These masquerade traditions, which date back to the ancient Celts, fuel an endless push to produce increasingly elaborate Halloween costumes for an American public that simply can’t wait to buy them. It’s no coincidence that Halloween’s explosion into a commercial holiday largely corresponded with the American post-World War II economic boom: Americans had more money to spend on holiday frivolities. Costumes, of course, are big among kids looking to maximize both their glucose intake and their dental bills as trick-or-treaters. But costumes are also popular among American adults looking to use Halloween’s traditional blurring of the realms of light and dark — of the living and the dead — to dress up in all manner of ridiculous outfits and carry on in carnival-style revelry each October. Halloween has become so popular among adults that Forbes magazine accused grown-ups of “hijacking” the holiday from kids.
At Halloween, costumed adults can embrace a range of normally taboo subjects such as death, sexual freedom, and every type of imaginable hedonism. Thus, Halloween, however fleetingly, creates an environment welcoming to would-be American libertines, and these normally constrained adults are willing to spend big money to achieve such temporary moments of costumed euphoria that symbolically invert traditional social norms.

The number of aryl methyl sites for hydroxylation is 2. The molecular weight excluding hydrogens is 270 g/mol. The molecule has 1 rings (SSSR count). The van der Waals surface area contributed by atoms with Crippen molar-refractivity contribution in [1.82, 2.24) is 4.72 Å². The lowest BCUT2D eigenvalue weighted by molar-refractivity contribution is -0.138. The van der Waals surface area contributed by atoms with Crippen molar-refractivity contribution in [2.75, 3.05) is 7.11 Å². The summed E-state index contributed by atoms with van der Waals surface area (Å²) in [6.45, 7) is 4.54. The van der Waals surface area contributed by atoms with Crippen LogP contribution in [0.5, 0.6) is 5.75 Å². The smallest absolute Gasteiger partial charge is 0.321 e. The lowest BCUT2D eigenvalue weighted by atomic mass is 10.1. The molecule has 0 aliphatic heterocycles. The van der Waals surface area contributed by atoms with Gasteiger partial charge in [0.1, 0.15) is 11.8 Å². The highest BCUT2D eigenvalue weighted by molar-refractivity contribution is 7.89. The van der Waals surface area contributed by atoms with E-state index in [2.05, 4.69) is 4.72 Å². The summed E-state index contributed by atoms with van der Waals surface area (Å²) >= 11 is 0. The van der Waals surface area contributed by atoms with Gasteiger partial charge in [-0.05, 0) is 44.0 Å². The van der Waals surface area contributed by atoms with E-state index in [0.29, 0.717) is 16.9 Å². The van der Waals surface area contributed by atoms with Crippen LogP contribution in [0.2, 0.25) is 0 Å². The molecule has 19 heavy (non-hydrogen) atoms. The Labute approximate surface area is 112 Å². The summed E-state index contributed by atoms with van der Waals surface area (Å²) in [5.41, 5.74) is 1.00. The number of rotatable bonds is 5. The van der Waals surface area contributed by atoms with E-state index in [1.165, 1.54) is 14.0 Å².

Halloween’s many dualistic traditions, the contrast between living and dead; mortal and immortal; summer and fall; wicked and angelic, and rural and urban, have, in many ways, turned it into the quintessential American holiday. It mixes the ingredients of nostalgia, repressed urges, and hedonism into a potent witches’ brew that fuels American consumerism every October. Perhaps its unfortunate that Americans have turned the ancient tradition of Samhain into yet another excuse to go shopping, but such is the way of the modern world. So whatever your age, go carve a pumpkin, dress up like a ghoul, and say “hello” to the dead while you’re at it: after all, Halloween is the only time of year when the dead are the life of the party.
* See Jack Santino, “Halloween in America: Contemporary Customs and Performances,” Western Folklore 42 (Jan., 1983): 5-8, 15-16.